Now that we have discussed safety, let's talk about settings. Most nightclubs and other after-dark establishments keep the lights inside very low. This presents a special challenge if you want to take pictures inside, so you’ll probably benefit from some special equipment. Don’t use a flash (onboard or otherwise) for a couple of reasons—one, because it will completely change the ambiance of the setting, and two, because it will draw unwanted attention to you and even possibly spoil everyone’s evening—no one likes to have a flash constantly going off while they’re trying to enjoy their dark little corner of the bar.

  • Nikon D700
  • 800
  • f/9.0
  • 0.004 sec (1/250)
  • 200 mm

Veseria - The Stage by Flickr user Sean Molin Photography

Instead, turn up your ISO. You may even have to turn it up really high—think ISO 3200 or even 6400. Now, depending on your camera’s manufacturer you will get varying degrees of noise in an image shot with those very high ISOs, but frankly I think night club images and other photos of after-dark activities benefit from a little noise. Noise can have a very photojournalistic or gritty feeling to it, and that goes along well with the city after dark.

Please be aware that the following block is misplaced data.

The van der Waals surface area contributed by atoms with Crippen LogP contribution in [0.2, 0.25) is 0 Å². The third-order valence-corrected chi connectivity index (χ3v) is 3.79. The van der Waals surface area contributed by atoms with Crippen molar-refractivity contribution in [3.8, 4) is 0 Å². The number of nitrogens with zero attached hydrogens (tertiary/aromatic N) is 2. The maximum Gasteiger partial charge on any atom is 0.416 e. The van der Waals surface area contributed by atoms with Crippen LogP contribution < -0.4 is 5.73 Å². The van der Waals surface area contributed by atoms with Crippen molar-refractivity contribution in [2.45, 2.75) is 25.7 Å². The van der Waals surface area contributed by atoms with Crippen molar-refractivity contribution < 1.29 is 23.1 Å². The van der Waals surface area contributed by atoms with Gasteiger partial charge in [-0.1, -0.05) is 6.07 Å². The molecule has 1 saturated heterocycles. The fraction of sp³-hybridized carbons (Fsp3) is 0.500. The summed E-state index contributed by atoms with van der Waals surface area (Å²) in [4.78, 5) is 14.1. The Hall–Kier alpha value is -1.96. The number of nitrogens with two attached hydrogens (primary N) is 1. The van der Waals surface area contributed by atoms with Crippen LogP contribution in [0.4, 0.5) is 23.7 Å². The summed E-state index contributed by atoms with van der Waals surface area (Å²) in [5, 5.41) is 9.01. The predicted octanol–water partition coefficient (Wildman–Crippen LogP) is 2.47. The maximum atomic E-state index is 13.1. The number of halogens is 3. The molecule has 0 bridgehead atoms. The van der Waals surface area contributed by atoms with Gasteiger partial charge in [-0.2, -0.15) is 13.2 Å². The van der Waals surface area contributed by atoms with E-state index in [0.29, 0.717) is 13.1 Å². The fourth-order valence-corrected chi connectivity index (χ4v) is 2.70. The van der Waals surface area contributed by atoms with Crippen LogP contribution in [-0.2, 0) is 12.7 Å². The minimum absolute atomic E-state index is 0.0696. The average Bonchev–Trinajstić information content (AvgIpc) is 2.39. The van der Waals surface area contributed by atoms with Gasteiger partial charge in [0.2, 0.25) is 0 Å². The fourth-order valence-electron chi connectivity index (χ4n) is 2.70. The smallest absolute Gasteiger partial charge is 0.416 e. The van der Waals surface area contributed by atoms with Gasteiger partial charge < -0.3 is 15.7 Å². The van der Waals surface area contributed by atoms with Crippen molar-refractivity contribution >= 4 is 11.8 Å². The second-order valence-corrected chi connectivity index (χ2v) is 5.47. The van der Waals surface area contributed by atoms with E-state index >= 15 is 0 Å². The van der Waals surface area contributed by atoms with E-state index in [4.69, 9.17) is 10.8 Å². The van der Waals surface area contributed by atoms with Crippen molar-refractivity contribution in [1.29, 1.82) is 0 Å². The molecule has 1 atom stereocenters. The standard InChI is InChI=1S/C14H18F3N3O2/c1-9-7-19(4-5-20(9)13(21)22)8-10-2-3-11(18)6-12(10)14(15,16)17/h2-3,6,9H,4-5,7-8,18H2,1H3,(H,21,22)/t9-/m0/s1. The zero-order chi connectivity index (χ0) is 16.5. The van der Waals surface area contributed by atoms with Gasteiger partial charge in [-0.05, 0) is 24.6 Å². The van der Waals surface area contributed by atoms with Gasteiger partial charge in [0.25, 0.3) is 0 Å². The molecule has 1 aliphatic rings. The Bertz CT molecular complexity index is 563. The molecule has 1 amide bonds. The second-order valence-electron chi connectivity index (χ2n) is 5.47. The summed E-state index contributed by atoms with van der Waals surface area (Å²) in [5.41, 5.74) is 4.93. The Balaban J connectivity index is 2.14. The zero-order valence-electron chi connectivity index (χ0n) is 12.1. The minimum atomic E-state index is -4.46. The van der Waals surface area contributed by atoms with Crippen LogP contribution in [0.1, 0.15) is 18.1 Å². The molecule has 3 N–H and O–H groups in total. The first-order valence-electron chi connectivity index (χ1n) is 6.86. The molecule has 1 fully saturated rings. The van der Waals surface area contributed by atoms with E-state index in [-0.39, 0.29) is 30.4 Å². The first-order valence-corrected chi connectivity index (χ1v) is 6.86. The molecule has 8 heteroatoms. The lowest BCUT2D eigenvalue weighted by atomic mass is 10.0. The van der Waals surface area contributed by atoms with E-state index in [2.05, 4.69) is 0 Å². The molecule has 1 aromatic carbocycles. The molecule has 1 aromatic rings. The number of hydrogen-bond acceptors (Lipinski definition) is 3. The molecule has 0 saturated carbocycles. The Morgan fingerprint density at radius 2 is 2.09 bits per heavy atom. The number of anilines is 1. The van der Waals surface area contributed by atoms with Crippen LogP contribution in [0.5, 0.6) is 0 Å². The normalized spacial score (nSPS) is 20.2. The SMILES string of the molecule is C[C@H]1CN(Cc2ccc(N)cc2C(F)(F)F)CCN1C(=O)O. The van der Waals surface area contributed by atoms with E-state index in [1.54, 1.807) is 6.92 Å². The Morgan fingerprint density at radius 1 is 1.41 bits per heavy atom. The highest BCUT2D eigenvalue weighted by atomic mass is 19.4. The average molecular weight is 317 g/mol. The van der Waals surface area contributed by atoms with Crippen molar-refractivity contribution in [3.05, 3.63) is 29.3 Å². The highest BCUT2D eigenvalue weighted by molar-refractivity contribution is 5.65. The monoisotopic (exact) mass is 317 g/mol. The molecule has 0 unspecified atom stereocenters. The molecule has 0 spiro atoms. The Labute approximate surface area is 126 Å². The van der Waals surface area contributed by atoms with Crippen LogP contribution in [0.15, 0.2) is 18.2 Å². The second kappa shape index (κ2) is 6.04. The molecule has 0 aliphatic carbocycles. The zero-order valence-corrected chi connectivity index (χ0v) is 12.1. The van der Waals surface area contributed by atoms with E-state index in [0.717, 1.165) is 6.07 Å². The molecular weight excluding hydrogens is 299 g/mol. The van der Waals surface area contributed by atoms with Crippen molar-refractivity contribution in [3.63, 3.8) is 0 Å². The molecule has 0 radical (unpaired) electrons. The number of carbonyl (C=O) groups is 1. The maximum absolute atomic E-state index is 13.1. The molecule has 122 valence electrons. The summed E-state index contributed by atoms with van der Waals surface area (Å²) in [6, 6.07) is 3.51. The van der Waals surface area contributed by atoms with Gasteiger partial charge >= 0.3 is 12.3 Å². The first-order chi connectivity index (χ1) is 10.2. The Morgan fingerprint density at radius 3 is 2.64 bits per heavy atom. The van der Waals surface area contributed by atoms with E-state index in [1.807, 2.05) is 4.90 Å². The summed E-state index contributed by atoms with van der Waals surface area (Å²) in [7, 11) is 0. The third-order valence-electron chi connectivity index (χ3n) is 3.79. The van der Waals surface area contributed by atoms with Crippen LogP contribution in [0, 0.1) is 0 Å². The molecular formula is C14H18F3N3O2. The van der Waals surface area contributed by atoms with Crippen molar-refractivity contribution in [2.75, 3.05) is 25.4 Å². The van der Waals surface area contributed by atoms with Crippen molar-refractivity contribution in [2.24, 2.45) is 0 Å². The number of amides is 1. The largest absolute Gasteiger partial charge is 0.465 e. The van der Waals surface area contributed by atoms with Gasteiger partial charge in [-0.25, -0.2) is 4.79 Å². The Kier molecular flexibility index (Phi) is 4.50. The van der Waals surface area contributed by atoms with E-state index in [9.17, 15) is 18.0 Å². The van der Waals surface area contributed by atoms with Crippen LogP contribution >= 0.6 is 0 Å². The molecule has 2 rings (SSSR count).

Another thing you may find you need to have is a fast lens. I recommend a 50mm prime, which is a very low budget way to get a very wide aperture in a lens. For a little more than $100, you can get a 50mm prime lens with a maximum aperture of f/1.8, and for a couple of hundred dollars more you can get one that goes as wide as f/1.4. The drawback of course is that you’ll get very limited depth of field when shooting at these apertures, but you’ll also be able to get very clear, motion free images in really low light without ever having to resort to your flash or a tripod.

One thing to keep in mind when you’re using large apertures is that you should always make sure that your subject’s eye is the sharpest part of the image. To do this, you may need to use single point AF, which is the mode that lets you move the focus point around in your viewfinder using the joystick on the back of your camera. Make sure you place the focus point right over your subject’s eye, press down halfway to lock focus and then all the way to make the exposure.

Waiting by Flickr user audelising